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  1. #1
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    Training problem

    I've been riding a road bike for a little over three months, before that I was rideing a Trek comfort bike. I ride to stay in shape, and get in better shape, and to lose weight. I've lost 103 lbs, and am now at 215lbs, but I want to go down to 190lbs, but then closer I get to my weight goal the slower the weight is coming off. I ride 16 miles a day five days a week Mon through Friday, my problem is that every day that I ride I end up raceing myself, trying to beat my time, and average speed from the day before, but Im not sure thats the right thing to do. I just turned 59 yrs old a few days ago, and Im not experianceing any knee, back or muscle pain yet. Last week every ride averaged between 18.11, and 18.97 mph, today my average was only 17.97 mph with only a 3 mph wind, I know thats not very fast for some of you guys but for me it's 100% effort. My question is should I be riding at 100% effort everyday, or should I do more miles say about 20 miles at a slower pace say around 15-16 mph, also I find it hard to ride at less that 100% effort, many years ago while in airborne training they pounded it in my head that any effort less than 100% is a wasted effort, and even though it's been 40 yrs since airborne school I still find myself thinking that every training session must be an all out effort, any help with this from some of you more experianced riders will be greatly appriciated.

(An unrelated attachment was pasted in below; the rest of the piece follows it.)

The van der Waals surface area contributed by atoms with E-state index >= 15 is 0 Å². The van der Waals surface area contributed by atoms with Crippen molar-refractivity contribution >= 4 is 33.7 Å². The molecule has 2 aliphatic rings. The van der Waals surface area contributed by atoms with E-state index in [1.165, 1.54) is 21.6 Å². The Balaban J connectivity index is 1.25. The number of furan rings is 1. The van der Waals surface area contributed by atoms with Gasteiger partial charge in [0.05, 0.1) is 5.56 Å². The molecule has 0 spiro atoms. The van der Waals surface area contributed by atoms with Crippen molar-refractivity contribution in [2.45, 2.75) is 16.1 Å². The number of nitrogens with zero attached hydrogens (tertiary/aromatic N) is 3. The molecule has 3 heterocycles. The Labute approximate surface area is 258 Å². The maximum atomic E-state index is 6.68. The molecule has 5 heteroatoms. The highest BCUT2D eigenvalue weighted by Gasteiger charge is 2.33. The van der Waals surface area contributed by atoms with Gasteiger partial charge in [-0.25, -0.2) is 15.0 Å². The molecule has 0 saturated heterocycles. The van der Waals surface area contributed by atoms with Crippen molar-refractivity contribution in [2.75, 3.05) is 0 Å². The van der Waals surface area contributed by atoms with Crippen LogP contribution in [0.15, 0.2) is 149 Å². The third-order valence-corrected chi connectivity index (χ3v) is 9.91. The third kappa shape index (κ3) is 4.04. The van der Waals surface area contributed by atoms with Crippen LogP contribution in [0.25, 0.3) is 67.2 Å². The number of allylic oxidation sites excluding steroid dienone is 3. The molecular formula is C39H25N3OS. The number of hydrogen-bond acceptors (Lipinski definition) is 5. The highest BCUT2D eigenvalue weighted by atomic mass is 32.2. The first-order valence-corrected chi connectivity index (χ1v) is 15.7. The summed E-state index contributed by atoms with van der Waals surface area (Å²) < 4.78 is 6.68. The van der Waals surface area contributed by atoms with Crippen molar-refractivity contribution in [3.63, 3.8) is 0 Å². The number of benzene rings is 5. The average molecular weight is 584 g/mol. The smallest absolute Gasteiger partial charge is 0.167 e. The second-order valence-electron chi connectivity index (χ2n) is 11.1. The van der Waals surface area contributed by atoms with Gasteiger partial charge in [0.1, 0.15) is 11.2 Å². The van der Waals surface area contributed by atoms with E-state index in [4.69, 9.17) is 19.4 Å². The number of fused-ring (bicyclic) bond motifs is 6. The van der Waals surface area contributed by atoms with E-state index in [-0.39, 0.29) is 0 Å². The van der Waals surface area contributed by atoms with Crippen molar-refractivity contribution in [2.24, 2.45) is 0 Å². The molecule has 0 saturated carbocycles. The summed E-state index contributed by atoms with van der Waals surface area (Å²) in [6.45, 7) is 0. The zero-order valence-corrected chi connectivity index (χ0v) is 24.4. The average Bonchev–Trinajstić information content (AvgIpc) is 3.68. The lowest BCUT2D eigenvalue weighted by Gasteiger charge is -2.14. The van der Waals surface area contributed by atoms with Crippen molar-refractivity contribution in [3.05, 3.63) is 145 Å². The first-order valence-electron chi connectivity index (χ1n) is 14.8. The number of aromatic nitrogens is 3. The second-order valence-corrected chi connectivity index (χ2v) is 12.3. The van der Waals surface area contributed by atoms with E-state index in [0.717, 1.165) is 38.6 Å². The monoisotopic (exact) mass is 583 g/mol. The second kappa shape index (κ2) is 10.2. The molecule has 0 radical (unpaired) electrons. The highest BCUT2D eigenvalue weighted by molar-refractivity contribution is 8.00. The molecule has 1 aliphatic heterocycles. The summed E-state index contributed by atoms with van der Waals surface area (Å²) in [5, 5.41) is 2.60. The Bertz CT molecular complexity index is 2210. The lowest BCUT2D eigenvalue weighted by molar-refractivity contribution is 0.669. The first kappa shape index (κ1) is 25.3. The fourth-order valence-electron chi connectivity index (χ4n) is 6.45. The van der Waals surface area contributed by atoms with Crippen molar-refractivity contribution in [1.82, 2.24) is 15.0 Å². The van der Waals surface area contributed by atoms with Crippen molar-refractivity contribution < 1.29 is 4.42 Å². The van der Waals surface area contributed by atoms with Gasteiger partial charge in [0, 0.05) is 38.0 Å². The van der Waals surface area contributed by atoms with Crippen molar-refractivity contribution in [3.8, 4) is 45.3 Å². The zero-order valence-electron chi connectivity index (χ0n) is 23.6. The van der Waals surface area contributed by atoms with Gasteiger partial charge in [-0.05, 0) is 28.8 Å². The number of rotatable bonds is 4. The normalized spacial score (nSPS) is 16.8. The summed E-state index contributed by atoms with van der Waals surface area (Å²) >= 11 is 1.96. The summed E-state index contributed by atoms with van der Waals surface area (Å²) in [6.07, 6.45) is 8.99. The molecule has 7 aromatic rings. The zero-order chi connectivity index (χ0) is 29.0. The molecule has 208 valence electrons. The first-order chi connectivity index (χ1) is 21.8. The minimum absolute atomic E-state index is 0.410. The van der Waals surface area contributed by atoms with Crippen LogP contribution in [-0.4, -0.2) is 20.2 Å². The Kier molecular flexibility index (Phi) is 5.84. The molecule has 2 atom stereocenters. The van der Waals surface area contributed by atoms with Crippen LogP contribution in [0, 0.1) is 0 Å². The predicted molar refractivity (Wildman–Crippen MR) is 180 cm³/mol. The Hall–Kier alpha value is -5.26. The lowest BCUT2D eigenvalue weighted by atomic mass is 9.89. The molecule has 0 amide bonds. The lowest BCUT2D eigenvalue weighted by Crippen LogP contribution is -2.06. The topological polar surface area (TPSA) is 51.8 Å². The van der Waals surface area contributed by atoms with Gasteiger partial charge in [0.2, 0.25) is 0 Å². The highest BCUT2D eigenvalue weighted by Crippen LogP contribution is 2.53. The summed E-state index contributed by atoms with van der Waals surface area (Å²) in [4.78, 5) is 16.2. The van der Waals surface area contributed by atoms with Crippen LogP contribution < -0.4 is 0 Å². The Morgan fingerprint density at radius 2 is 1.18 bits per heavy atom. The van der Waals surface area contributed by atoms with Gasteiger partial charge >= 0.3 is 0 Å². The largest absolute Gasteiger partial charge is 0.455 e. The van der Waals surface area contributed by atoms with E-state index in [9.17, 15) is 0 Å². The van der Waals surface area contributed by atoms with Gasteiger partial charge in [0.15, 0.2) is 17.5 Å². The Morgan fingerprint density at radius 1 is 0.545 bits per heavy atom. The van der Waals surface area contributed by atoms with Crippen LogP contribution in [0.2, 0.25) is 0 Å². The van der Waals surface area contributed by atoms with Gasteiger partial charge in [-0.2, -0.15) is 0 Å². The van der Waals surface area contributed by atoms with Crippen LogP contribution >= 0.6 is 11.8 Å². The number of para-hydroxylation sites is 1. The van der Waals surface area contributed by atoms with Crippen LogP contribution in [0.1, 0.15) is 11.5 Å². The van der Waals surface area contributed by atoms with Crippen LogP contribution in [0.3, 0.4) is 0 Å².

Paul

  2. #2
    Senior Member Brian Sharpe's Avatar
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    First & foremost congratulations on loosing over 100lbs, that alone is a great accomplishment.